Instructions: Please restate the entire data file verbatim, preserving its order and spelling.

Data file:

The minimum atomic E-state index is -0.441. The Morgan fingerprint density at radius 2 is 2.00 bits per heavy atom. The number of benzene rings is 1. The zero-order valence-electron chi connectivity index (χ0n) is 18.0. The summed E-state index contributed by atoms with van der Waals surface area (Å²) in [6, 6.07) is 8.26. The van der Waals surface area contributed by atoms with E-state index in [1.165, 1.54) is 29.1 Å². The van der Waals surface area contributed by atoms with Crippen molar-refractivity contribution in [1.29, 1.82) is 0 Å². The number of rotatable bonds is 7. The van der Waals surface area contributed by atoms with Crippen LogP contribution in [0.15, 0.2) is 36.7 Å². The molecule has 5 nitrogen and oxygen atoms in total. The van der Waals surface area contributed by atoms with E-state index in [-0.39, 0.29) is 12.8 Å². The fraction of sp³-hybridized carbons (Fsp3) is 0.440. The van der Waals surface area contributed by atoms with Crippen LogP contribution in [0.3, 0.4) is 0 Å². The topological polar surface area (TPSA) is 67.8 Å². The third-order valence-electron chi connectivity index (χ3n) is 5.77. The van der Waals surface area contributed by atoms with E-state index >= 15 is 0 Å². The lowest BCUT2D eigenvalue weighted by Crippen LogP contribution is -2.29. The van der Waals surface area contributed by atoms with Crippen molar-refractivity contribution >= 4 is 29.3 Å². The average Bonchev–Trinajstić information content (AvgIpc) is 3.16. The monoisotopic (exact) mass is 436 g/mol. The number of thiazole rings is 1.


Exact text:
The minimum atomic E-state index is -0.441. The Morgan fingerprint density at radius 2 is 2.00 bits per heavy atom. The number of benzene rings is 1. The zero-order valence-electron chi connectivity index (χ0n) is 18.0. The summed E-state index contributed by atoms with van der Waals surface area (Å²) in [6, 6.07) is 8.26. The van der Waals surface area contributed by atoms with E-state index in [1.165, 1.54) is 29.1 Å². The van der Waals surface area contributed by atoms with Crippen molar-refractivity contribution in [1.29, 1.82) is 0 Å². The number of rotatable bonds is 7. The van der Waals surface area contributed by atoms with Crippen LogP contribution in [0.15, 0.2) is 36.7 Å². The molecule has 5 nitrogen and oxygen atoms in total. The van der Waals surface area contributed by atoms with E-state index in [-0.39, 0.29) is 12.8 Å². The fraction of sp³-hybridized carbons (Fsp3) is 0.440. The van der Waals surface area contributed by atoms with Crippen LogP contribution in [0.3, 0.4) is 0 Å². The topological polar surface area (TPSA) is 67.8 Å². The third-order valence-electron chi connectivity index (χ3n) is 5.77. The van der Waals surface area contributed by atoms with E-state index >= 15 is 0 Å². The lowest BCUT2D eigenvalue weighted by Crippen LogP contribution is -2.29. The van der Waals surface area contributed by atoms with Crippen molar-refractivity contribution >= 4 is 29.3 Å². The average Bonchev–Trinajstić information content (AvgIpc) is 3.16. The monoisotopic (exact) mass is 436 g/mol. The number of thiazole rings is 1.